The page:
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Propaganda Continues Throughout Lead Paint Trial Coverage

celesteAs evidenced by the news articles published in our most recent newsletter, an interesting theme has come up in all of the writings about December’s State of California lead-paint case ruling…

The most interesting thing about this “theme” is that it runs through both sides – the people that support the ruling and those who oppose it are both perpetuating this myth and paradigm that was an integral part of the lead-paint companies’ campaign in the early part of the 20th century—a cynically crafted “damage control” campaign designed to misdirect and mislead regulators and the American public in the first place.

So in this “moment of victory”, the propaganda [that lead poisoning from paint hazards is the “result of poor or deferred maintenance” or “neglected or deficient housekeeping”, and “primarily affects poor and/or minority children in run-down housing projects in inner city slums” ] runs so deep that it colors even the positive coverage of the issue and still – today – continues to make everyone think the dangers of lead paint “doesn’t concern me” – but is the problem of someone elsesomeone else‘s home, someone else‘s demographic/ socio-economic status—someone else‘s children.

The deception is compounded by the fact that something like 90% of Americans today do not consider themselves “Low Income”  (but instead consider themselves “Working Class”, “Middle Class” or “Upper Class”) – so whether you make $20,000 a year in Iowa or $500,000 a year in San Francisco – you still consider yourself “Middle Income” (Gallup Poll citation) and if you think lead-paint is a “low-income” problem, – then by default it is not your problem.

Each of the articles focuses on how this ruling “…will mainly help (or hurt) poor people” [The cynical opposition pieces go so far as to claim “this is really a gift to slumlords“! .  Really—”poor people”? …”slumlords” ?!

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If (as the U.S. Census shows) approximately 80,000,000 American homes today were built and painted before the 1978 ban on residential house-paint, and one-in-three American children under the age of 18 today has had a blood lead level of 2.5 (micrograms per deciliter) in their lifetime. We are not just talking about “poor people.” In recent months the homes I have seen with lead-paint hazards (where children have been poisoned or are at risk of being poisoned) ranged from a $70,000 home in Cedar Rapids, Iowa – to a $460,000 home in Portland, Oregon to a $4,500,000 home one of the richest towns in the Country – Los Altos Hills, California.

Lead poisoning of course, does not discriminate. Rich and poor alike are at risk. It just takes a microscopic amount of lead in house-dust (from the opening and closing of an original, double-hung window—found in the most elegant historic homes—for example) to poison a child. People of all socio-economic status live in “historic” homes with lead-paint. More and more so these people include upscale young professional families claiming a piece of history and tradition for their family.

By continuing to call this a “low-income” problem, pretty much everyone who reads the newspaper compartmentalizes the issue and thinks it is not their problem. “I’m not poor—this is a problem for urban children living in slums – right?”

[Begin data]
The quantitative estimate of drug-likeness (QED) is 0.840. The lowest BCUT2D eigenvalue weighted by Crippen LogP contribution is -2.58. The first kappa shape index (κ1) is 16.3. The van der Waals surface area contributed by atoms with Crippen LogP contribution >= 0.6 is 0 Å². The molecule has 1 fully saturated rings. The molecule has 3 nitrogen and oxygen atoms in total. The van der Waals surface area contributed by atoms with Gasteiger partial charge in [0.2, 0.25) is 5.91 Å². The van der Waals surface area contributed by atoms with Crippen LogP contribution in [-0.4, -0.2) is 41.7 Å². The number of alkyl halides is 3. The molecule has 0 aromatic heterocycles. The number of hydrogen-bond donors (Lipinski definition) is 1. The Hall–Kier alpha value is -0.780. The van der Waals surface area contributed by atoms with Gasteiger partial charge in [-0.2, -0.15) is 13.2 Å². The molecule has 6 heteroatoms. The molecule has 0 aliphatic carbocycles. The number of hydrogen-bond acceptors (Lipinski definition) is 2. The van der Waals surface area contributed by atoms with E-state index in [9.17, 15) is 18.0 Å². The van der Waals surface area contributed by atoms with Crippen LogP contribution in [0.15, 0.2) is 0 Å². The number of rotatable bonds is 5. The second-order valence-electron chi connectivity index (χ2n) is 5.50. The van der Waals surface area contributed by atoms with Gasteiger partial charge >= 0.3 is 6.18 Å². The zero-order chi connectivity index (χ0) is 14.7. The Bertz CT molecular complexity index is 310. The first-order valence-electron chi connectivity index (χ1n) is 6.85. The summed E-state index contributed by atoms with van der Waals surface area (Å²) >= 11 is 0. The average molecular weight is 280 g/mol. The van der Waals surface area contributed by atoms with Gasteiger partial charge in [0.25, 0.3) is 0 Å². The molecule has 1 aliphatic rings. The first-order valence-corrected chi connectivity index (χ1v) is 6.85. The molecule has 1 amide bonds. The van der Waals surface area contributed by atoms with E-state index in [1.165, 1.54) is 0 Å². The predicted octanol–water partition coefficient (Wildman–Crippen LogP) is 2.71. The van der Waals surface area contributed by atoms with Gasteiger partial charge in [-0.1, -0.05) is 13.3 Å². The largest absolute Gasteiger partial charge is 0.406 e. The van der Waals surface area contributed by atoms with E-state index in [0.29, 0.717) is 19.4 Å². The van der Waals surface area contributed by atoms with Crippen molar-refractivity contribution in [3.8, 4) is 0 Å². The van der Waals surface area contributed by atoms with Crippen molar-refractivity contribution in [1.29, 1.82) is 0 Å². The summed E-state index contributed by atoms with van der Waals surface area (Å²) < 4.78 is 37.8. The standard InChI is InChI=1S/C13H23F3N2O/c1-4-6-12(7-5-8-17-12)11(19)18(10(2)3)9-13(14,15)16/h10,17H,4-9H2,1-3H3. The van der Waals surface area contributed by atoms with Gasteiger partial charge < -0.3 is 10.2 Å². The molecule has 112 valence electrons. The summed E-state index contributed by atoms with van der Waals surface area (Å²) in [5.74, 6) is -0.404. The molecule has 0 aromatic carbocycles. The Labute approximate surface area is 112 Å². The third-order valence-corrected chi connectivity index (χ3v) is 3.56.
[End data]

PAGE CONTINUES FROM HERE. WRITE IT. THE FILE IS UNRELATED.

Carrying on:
This is your problem – this is everyone’s problem, [and if you are one of the lucky ones who lives in a new-construction home, who also sends your children to a new-construction school – this is also your problem because you are paying for it with your tax dollars] and until we make this fact known and until this becomes part of our public consciousness (that this is not just a “low-income” / “minority” problem—as so many journalists regurgitate) true change will not happen.

Tamara Rubin
Executive Director
Lead Safe America Foundation


2 Responses to Propaganda Continues Throughout Lead Paint Trial Coverage

  1. Tom Rodgers February 4, 2014 at 10:49 pm #

    Tamara: I admire the work you are doing. I am an EPA Certified Lead Risk Assessor. Our firm utilizes XRF to test for lead based paint in Florida homes. The main source of our work is from RRP certified contractors who prefer not to rely on swab tests. It is my belief that if the members of the International Building Code are educated to the need for a code provision that requires proof of RRP certification prior to the issuance of a building permit on pre-1978 housing a high percentage of exposure during renovation can be prevented. Testing for LBP will be conducted and recorded, if found precautions will be taken and clearance will be conducted upon completion. Most State building codes and their modifications are patterned from the IBC. We are forming a 501c to work exclusively on testing for LBP and educating all pre-1978 homeowners, mortgage companies, municipalities and buyers on the need to test. The National Association of Realtors needs to modify their contract to remove the opportunity to waive the testing for LBP by buyers of pre-1978 homes. If you visit our web-site you will find the TODAY show segment featuring your story. It moved me due to our grandson being impacted by renovations his father (our son) conducted in their Fort Lee NJ home. It is why I became a Lead Risk Assessor. Keep up the fight – If I can help – My XRF is available. Tom Rodgers

    • Tamara February 25, 2014 at 5:58 pm #

      Thank you so much Tom! Please post the link to your website as well! It sounds like there is an opportunity for us to work together sometime in the near future!
      – Tamara

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